When Outdoor Beer Pong Is Illegal…

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…only indoor beer pong will be legal.

Reader Greg Fagan sends along news that all that talk about getting the kids out of the house and into the fresh air outdoors is for naught. Belmar, New Jersey, one of the quintessential beach towns in the greatest state in the Union, has panned outdoor beer pong. Reports the AP (via the Philly Inq):

The ordinance…prohibits such games on porches, decks, lawns, front and side yards, or anywhere that the public and neighbors can see. Fines begin at $100 for a first offense.

The so-called "beer pong" regulation takes its name from a game in which players try throwing or bouncing Ping-Pong balls into cups of beer to trigger rounds of drinking. Quarters is a similar game using coins….

Belmar's population, which is 6,000 year-round, can surge to 70,000 on a hot summer weekend, Plummer said.

Some summer renters, such as Michael Todd, said the borough was trying to drive out young people, who give the area an economic boost. Todd, 27, filed a complaint against a police officer who issued him a summons for playing Wiffle ball, the Asbury Park Press reported yesterday.

"I didn't know Belmar all of [a] sudden turned into a big dictatorship borough," Todd said.

Whole thing here.

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  1. I read an article about this which said that the law specifically targets outdoor games featuring alcohol.

    I’m not a beach person, but I have an intense craving to rent a cottage in this town, invite a bunch of friends over, play beer pong in the front yard, and then when the cops show up demonstrate that it’s not beer, but non-alcoholic Coca-Cola.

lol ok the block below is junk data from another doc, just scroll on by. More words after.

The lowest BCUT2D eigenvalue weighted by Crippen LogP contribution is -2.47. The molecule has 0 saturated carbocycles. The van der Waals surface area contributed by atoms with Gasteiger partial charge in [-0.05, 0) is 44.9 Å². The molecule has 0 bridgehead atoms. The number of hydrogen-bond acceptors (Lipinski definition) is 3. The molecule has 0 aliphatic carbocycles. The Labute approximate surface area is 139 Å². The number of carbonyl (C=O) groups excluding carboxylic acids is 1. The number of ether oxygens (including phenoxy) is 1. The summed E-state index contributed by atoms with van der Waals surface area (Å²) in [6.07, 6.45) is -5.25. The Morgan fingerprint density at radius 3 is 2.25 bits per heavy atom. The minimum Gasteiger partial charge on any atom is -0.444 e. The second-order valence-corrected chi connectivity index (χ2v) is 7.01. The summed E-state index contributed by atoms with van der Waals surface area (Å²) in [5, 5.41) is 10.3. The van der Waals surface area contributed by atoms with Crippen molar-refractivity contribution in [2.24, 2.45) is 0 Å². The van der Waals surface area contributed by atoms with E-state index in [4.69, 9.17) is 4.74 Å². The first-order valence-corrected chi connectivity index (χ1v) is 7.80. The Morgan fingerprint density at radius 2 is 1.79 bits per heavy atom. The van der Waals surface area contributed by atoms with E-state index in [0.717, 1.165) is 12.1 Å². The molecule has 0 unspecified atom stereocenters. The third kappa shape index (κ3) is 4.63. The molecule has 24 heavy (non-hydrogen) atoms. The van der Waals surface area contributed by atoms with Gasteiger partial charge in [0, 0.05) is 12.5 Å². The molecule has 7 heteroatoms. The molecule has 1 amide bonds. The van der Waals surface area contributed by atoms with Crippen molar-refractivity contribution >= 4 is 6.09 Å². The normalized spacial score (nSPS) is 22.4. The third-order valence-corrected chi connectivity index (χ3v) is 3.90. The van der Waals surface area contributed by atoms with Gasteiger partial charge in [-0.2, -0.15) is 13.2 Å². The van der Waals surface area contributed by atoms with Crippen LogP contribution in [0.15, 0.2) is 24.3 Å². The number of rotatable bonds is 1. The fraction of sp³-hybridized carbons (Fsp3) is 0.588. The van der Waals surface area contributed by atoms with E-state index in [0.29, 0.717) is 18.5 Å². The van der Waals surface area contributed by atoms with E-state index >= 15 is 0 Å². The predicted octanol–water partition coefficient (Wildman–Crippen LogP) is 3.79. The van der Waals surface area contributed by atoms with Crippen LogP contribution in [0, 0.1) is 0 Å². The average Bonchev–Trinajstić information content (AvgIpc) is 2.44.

And then let out a long, rude, Coke-scented belch.

  2. Is there a list of how many times this particular title has been used on H&R? Sort of a Cliff notes guide to modern legislation.

    Anon

  3. Belmar has been trying to push out the young for years. I still don’t think they’re over that MTV party from the mid-90s (see the table on page 7 of http://www.crowdsafe.com/englishspeech.PDF). They should have known that anyone exposed to Kris Kross music will start a riot.

  4. This has to be a joke or else it is the height in Government regulation run amuck.

    I see this as a big contradiction. Cities (downtowns) want activity and people create activity. Young adults create excitement. Yet, governments will do everything they can think of to remove the source of any enjoyable activity unless it is a passive sitting watching a baseball game in a publically financed park drinking overpriced beverages.